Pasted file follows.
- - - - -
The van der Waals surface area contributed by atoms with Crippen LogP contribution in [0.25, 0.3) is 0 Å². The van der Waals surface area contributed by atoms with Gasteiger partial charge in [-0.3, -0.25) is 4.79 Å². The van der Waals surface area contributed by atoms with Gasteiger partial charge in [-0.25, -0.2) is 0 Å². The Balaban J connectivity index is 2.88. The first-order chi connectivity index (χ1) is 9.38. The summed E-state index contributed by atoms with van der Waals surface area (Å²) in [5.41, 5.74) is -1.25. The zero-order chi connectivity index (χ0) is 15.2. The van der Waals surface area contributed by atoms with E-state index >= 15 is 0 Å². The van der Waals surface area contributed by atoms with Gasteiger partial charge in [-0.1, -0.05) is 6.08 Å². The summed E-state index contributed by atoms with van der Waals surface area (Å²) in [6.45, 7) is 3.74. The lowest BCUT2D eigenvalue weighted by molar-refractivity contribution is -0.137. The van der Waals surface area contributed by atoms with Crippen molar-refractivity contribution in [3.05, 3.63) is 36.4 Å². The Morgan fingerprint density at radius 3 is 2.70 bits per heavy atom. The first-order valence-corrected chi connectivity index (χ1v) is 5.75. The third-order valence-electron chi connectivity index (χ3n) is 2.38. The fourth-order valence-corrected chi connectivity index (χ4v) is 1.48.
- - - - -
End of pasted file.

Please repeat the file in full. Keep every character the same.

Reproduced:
The van der Waals surface area contributed by atoms with Crippen LogP contribution in [0.25, 0.3) is 0 Å². The van der Waals surface area contributed by atoms with Gasteiger partial charge in [-0.3, -0.25) is 4.79 Å². The van der Waals surface area contributed by atoms with Gasteiger partial charge in [-0.25, -0.2) is 0 Å². The Balaban J connectivity index is 2.88. The first-order chi connectivity index (χ1) is 9.38. The summed E-state index contributed by atoms with van der Waals surface area (Å²) in [5.41, 5.74) is -1.25. The zero-order chi connectivity index (χ0) is 15.2. The van der Waals surface area contributed by atoms with E-state index >= 15 is 0 Å². The van der Waals surface area contributed by atoms with Gasteiger partial charge in [-0.1, -0.05) is 6.08 Å². The summed E-state index contributed by atoms with van der Waals surface area (Å²) in [6.45, 7) is 3.74. The lowest BCUT2D eigenvalue weighted by molar-refractivity contribution is -0.137. The van der Waals surface area contributed by atoms with Crippen molar-refractivity contribution in [3.05, 3.63) is 36.4 Å². The Morgan fingerprint density at radius 3 is 2.70 bits per heavy atom. The first-order valence-corrected chi connectivity index (χ1v) is 5.75. The third-order valence-electron chi connectivity index (χ3n) is 2.38. The fourth-order valence-corrected chi connectivity index (χ4v) is 1.48.